Listed Building Consent - Your surveyor may be able to advise you through the process required when applying for Listed Building Consent. This will include the preparation and development of a Heritage Statement to go with your application. This will normally be a separate service from the initial survey.

    What Happens During the Survey?

    During the survey, the surveyor will undertake a study of the elements which make up the building.

    This will include:

    • Looking at the structure
    • Looking at materials it's made of
    • History and its development over time
    • Look at every aspect of the building - roofing to foundations
    • Make comments on any alterations that have been made
    • Any major issues will then highlighted
    • Considerations will be given on how they may be repaired and how much this could cost

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    What Does the Report Look Like?

    The report will be similar to the Level 3 Building Survey and will include the traffic light system. This system works by categorising issues found during the survey by their level of severity, either green, amber or red.

    In the report, you’ll see a run-down of all the areas of the building that have been inspected. Your surveyor will comment on the condition of these elements. They'll also give advice on any issues and how you may go about remedying them.

    The report may give an idea of costs for some of the repairs. Many costs will be difficult to assess or may need further investigation. The report will tell you if you should have any further investigations done.

    How Much Does a Listed Building Survey Cost?

    A Listed Building Survey will cost £800 for a property valued at the average UK price. This is the cost of a Building Survey but expect to pay more as this requires further specialist attention. Costs will vary and depend on the size, location, age, condition and complexity of the building in question.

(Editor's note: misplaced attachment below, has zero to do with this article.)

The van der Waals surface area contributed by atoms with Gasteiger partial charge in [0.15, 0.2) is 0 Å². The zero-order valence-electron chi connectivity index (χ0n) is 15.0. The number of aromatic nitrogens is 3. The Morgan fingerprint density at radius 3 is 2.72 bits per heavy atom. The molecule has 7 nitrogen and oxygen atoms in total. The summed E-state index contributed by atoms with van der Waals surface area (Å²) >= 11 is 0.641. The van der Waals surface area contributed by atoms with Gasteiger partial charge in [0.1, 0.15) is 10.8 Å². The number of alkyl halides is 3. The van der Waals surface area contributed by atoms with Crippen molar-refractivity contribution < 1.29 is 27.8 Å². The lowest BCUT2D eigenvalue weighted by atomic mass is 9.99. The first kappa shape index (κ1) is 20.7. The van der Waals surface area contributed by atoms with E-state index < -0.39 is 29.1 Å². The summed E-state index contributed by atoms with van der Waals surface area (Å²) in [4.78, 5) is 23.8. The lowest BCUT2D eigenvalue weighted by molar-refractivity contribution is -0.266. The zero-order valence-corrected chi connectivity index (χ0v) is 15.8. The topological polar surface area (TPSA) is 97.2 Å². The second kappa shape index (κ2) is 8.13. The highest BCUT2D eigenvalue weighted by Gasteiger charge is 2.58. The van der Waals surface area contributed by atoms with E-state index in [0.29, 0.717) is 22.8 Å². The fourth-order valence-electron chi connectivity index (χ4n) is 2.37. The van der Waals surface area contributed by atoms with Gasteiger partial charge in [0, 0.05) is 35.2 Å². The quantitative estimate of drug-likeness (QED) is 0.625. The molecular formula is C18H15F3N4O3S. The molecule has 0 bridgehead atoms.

To learn more, read house survey costs.

    What Does the Buyer Need to do?

    There is little that the buyer will need to do for the survey to be undertaken. You'll need to maintain a good line of communication with the seller and the surveyor.

    You should talk to the seller to ensure all the necessary areas are clear and easy to reach. It’s also important for everyone to organise a time for the survey that's convenient for the owner.

    When you’re viewing the property, note down anything you spot that’s of particular concern. You can then communicate this to the surveyor. They can pay particular attention to these areas and give a more detailed report on the key issues.

    Learn More About Surveying

    This has been part of our guide to surveying. In our next article, we look at the role of a surveyor. To learn more read What Does a Surveyor Do and Look For?

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    Martha Lott

    Written by Martha Lott

    Having guest authored for many property websites, Martha now researches and writes articles for everything moving house related, from remortgages to conveyancing costs.

    Mike Ashton

    Reviewed by Mike Ashton

    Director, Cambridge Building Surveyors

    With over 20 years of experience in the property surveying industry, Mike Ashton is the director of Cambridge Building Surveyors.